The patient was treated with RCHOP (Rituximab, cyclophosphamide, doxorubicin, vincristine, and prednisone) regimen to a total of eight sessions (Rituximab, cyclophosphamide, doxorubicin, vincristine, and prednisone) with complete remission of the skin lesions. The patient has been followed without signs of relapsing.

DISCUSSION

Primary cutaneous B-cell lymphomas comprise approximately 20% of cutaneous lymphomas. These lymphomas typically occur on the head or neck of adults with a median age of 60 years and have a slight male predominance [1].

The World Health Organization (WHO) has categorized primary CBCLs into 4 subtypes: primary cutaneous marginal zone lymphoma (pc-MZL), primary cutaneous follicle center lymphoma (pc-FCL), and primary cutaneous diffuse large B-cell lymphoma (DLBCL) leg type and other [2].

Primary cutaneous follicle center lymphoma (PCFCL) is a lymphoma of follicle center B cells without evidence of systemic/nodal involvement at the time of diagnosis [3].

Systemic/nodal follicular lymphomas can involve the skin and are identical in morphological appearance from PCFCL that was characterised by an indolent natural history than the secondary form of the disease, with good prognosis [4].

While the primary cutaneous involvement of lymphoma is well reported [5] only a few publications on secondary types are available [6].

Clinically, patients with systemic/nodal follicular lymphoma involving the skin present with lymphadenopathy, B symptoms, or other evidence of systemic or nodal disease [7]. However, cutaneous manifestation can be solitary or multiples localized, erythematous papules, plaques, and/or tumors on the scalp/forehead or trunk [8].

PCFCL and secondary cutaneous FL are diagnostically challenging for the pathologists since the pathologic features are often identical.However,some characteristics can help suggest skin involvement by FL.

Strong CD10 and BCL2 expression is not frequently identified in PCFCL and suggests a cutaneous involvement by FL [9].

Complete staging and work-up for B cutaneous lymphoma includes an accurate physical examination, laboratory studies (complete blood counts with lactate dehydrogenase), imaging studies (positron emission tomography/contrast-enhanced computed tomography [PET/CT] scan or computed tomography [CT] scan of chest, abdomen, or pelvis), and bone marrow aspirate and biopsy [10].

The treatment of choice for systemic follicular lymphoma is polychemotherapy and rituximab.

CONCLUSION

Complete staging is mandatory in cutaneous B lymphomas to discriminate a primary cutaneous follicle center lymphoma (PCFCL) from systemic/nodal follicular lymphoma secondarily involving the skin, to make the correct choice of treatment and to evaluate prognosis.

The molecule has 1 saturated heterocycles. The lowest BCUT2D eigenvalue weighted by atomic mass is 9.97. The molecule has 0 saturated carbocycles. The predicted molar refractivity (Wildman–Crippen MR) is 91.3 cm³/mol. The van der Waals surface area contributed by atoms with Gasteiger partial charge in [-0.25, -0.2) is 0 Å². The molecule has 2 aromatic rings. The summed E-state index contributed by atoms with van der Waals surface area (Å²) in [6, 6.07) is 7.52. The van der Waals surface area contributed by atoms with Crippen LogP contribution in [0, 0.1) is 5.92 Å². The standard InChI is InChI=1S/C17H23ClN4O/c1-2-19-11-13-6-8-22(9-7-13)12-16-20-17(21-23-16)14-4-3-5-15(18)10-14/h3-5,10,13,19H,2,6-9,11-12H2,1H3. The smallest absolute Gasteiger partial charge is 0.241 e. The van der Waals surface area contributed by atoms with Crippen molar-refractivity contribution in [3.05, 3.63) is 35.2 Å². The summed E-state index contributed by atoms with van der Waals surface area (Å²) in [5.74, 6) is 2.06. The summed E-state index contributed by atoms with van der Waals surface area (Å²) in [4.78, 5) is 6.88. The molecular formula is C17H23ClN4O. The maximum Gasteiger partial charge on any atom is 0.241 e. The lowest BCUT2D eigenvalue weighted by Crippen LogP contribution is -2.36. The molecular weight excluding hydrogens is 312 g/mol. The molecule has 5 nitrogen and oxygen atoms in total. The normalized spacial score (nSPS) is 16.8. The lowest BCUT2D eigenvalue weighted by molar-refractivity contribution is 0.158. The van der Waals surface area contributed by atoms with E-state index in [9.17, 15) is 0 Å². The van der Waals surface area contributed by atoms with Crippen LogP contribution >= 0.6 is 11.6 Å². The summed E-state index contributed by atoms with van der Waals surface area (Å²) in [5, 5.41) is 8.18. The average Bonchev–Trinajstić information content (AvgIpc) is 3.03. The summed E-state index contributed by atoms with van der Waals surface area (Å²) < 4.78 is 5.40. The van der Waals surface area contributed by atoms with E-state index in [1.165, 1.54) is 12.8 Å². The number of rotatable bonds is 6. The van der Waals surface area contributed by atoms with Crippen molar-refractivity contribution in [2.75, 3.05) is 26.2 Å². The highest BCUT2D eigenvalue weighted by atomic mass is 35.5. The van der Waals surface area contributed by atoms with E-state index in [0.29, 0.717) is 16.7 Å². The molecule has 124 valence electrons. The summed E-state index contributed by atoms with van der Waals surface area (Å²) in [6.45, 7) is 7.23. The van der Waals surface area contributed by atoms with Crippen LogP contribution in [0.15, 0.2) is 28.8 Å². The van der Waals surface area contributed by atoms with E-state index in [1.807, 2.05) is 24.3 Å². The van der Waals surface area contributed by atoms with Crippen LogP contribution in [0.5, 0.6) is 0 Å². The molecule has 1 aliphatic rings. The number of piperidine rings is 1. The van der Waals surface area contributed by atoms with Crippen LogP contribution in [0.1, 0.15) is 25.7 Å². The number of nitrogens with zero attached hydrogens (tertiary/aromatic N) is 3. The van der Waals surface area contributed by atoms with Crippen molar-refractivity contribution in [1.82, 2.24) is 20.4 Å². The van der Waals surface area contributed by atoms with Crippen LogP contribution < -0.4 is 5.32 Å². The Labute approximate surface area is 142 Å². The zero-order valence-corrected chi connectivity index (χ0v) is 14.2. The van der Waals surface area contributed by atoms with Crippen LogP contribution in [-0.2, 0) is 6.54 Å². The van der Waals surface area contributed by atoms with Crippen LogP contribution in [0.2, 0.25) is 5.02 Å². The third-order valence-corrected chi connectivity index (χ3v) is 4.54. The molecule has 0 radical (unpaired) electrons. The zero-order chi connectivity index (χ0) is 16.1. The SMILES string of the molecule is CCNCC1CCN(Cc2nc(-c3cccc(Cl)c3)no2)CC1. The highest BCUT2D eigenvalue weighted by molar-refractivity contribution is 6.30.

Consent

The examination of the patient was conducted according to the Declaration of Helsinki principles.

The authors certify that they have obtained all appropriate patient consent forms. In the form the patient(s) has/have given his/her/their consent for his/her/their images and other clinical information to be reported in the journal. The patients understand that their names and initials will not be published and due efforts will be made to conceal their identity, but anonymity cannot be guaranteed.

REFERENCES

1. Zackheim HS, Vonderheid EC, Ramsay DL, LeBoit PE, Rothfleisch J, et al. Relative frequency of various forms of primary cutaneous lymphomas. J Am Acad Dermatol. 2000;43:793-6.

2. Steven HS, Campo E, Pileri SA, Harris NL, Stein H, Siebert R, et al. The 2016 revision of the World Health Organization classification of lymphoid neoplasms. Blood. 2016;127:2375-90.

3. Zinzani PL, Quaqlino P, Pimpinelli N, Berti E, Baliva G, Rupoli S, et al. Prognostic factors in primary cutaneous B-cell lymphoma:the Italian Study Group for Cutaneous Lymphomas. J Clin Oncol. 2006;24:1376-82.

4. Falini B, Pileri S, Zinzani PL, Carbone A, Zagonel V, Wolf-Peeters C, et al. ALK+lymphoma:clinico-pathological findings and outcome. Blood. 1999;93:2697-706.

5. Oluwole OO, Zic JA, Douds JJ, Ann Thompson M, Greer JP. Cutaneous manifestations and management of hematologic neoplasms. Semin Oncol. 2016;43:370–83.

6. Rickaby RW, Calonje E. Cutaneous involvement from systemic lymphoma. Br J Dermatol. 2015;173:12–3.

7. Senff NJ, Kluin-Nelemans HC, Willemze R. Results of bone marrow examination in 275 patients with histological features that suggest an indolent type of cutaneous B-cell lymphoma. Br J Haematol. 2008;142:52–6.

8. Skala SL, Hristov B, Hristov AC. Primary Cutaneous Follicle Center Lymphoma. Arch Pathol Lab Med. 2018;142:1313–21.

9. Swerdlow SH, Campo E, Harris NL, Stein H, Siebert R, Advani R, et al. WHO Classification of Tumours of Haematopoietic and Lymphoid Tissues. Revised 4th ed. Lyon, France:IARC Press;2017. World Health Organization Classification of Tumours;vol 2.

10. Kheterpal MK, Dai J, Geller S, Pulitzer M, Ni A, Myskowski PL, et al. Role of imaging in low grade cutaneous B-cell lymphoma presenting in the skin. J Am Acad Dermatol. 2019;81:970-6.

Notes

Source of Support: Nil,

Conflict of Interest: None declared.